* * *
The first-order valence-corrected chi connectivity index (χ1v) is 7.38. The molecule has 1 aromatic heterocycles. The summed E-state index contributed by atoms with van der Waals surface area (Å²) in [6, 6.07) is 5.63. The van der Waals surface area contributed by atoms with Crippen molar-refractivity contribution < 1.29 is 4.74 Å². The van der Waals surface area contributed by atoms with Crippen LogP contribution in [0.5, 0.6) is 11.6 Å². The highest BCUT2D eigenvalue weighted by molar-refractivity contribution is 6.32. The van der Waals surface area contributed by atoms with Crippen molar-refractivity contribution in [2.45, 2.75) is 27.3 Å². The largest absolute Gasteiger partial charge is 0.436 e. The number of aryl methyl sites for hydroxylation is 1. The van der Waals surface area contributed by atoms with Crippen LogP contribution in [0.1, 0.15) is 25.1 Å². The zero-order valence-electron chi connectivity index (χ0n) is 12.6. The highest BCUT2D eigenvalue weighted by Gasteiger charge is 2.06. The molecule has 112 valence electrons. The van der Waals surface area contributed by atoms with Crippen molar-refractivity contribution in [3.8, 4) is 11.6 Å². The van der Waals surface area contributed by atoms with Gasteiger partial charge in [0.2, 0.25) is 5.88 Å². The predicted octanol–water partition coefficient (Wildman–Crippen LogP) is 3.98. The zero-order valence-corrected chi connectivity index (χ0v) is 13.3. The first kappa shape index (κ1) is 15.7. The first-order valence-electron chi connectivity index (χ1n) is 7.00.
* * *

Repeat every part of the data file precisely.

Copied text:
The first-order valence-corrected chi connectivity index (χ1v) is 7.38. The molecule has 1 aromatic heterocycles. The summed E-state index contributed by atoms with van der Waals surface area (Å²) in [6, 6.07) is 5.63. The van der Waals surface area contributed by atoms with Crippen molar-refractivity contribution < 1.29 is 4.74 Å². The van der Waals surface area contributed by atoms with Crippen LogP contribution in [0.5, 0.6) is 11.6 Å². The highest BCUT2D eigenvalue weighted by molar-refractivity contribution is 6.32. The van der Waals surface area contributed by atoms with Crippen molar-refractivity contribution in [2.45, 2.75) is 27.3 Å². The largest absolute Gasteiger partial charge is 0.436 e. The number of aryl methyl sites for hydroxylation is 1. The van der Waals surface area contributed by atoms with Crippen LogP contribution in [0.1, 0.15) is 25.1 Å². The zero-order valence-electron chi connectivity index (χ0n) is 12.6. The highest BCUT2D eigenvalue weighted by Gasteiger charge is 2.06. The molecule has 112 valence electrons. The van der Waals surface area contributed by atoms with Crippen molar-refractivity contribution in [3.8, 4) is 11.6 Å². The van der Waals surface area contributed by atoms with Gasteiger partial charge in [0.2, 0.25) is 5.88 Å². The predicted octanol–water partition coefficient (Wildman–Crippen LogP) is 3.98. The zero-order valence-corrected chi connectivity index (χ0v) is 13.3. The first kappa shape index (κ1) is 15.7. The first-order valence-electron chi connectivity index (χ1n) is 7.00.